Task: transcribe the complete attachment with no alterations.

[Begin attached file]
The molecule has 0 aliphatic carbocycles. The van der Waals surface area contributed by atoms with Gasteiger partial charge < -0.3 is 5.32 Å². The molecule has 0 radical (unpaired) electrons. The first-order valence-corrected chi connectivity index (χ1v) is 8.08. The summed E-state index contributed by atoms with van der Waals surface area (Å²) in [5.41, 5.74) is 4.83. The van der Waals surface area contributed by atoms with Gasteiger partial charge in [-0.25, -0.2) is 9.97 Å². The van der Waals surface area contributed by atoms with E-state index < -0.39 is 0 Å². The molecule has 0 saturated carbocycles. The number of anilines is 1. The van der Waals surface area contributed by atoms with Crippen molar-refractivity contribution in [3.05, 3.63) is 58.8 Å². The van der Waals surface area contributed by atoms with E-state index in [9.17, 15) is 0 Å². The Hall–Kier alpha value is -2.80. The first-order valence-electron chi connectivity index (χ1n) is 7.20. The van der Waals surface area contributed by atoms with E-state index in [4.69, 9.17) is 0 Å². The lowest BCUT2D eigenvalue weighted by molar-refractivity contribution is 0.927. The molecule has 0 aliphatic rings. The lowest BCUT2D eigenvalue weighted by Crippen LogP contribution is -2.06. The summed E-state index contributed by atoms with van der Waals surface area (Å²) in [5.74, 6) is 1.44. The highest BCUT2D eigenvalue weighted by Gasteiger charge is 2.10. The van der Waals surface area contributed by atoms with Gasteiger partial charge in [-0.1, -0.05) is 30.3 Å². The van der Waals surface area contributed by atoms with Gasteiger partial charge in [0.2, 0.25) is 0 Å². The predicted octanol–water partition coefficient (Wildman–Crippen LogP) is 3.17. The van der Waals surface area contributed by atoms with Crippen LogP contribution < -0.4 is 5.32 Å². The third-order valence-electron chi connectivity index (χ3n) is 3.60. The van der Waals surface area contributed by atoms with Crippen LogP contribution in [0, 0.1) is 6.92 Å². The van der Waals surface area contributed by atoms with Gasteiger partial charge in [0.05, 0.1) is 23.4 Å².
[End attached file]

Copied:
The molecule has 0 aliphatic carbocycles. The van der Waals surface area contributed by atoms with Gasteiger partial charge < -0.3 is 5.32 Å². The molecule has 0 radical (unpaired) electrons. The first-order valence-corrected chi connectivity index (χ1v) is 8.08. The summed E-state index contributed by atoms with van der Waals surface area (Å²) in [5.41, 5.74) is 4.83. The van der Waals surface area contributed by atoms with Gasteiger partial charge in [-0.25, -0.2) is 9.97 Å². The van der Waals surface area contributed by atoms with E-state index < -0.39 is 0 Å². The molecule has 0 saturated carbocycles. The number of anilines is 1. The van der Waals surface area contributed by atoms with Crippen molar-refractivity contribution in [3.05, 3.63) is 58.8 Å². The van der Waals surface area contributed by atoms with E-state index in [9.17, 15) is 0 Å². The Hall–Kier alpha value is -2.80. The first-order valence-electron chi connectivity index (χ1n) is 7.20. The van der Waals surface area contributed by atoms with E-state index in [4.69, 9.17) is 0 Å². The lowest BCUT2D eigenvalue weighted by molar-refractivity contribution is 0.927. The molecule has 0 aliphatic rings. The lowest BCUT2D eigenvalue weighted by Crippen LogP contribution is -2.06. The summed E-state index contributed by atoms with van der Waals surface area (Å²) in [5.74, 6) is 1.44. The highest BCUT2D eigenvalue weighted by Gasteiger charge is 2.10. The van der Waals surface area contributed by atoms with Gasteiger partial charge in [-0.1, -0.05) is 30.3 Å². The van der Waals surface area contributed by atoms with Gasteiger partial charge in [0.2, 0.25) is 0 Å². The predicted octanol–water partition coefficient (Wildman–Crippen LogP) is 3.17. The van der Waals surface area contributed by atoms with Crippen LogP contribution < -0.4 is 5.32 Å². The third-order valence-electron chi connectivity index (χ3n) is 3.60. The van der Waals surface area contributed by atoms with Crippen LogP contribution in [0, 0.1) is 6.92 Å². The van der Waals surface area contributed by atoms with Gasteiger partial charge in [0.05, 0.1) is 23.4 Å².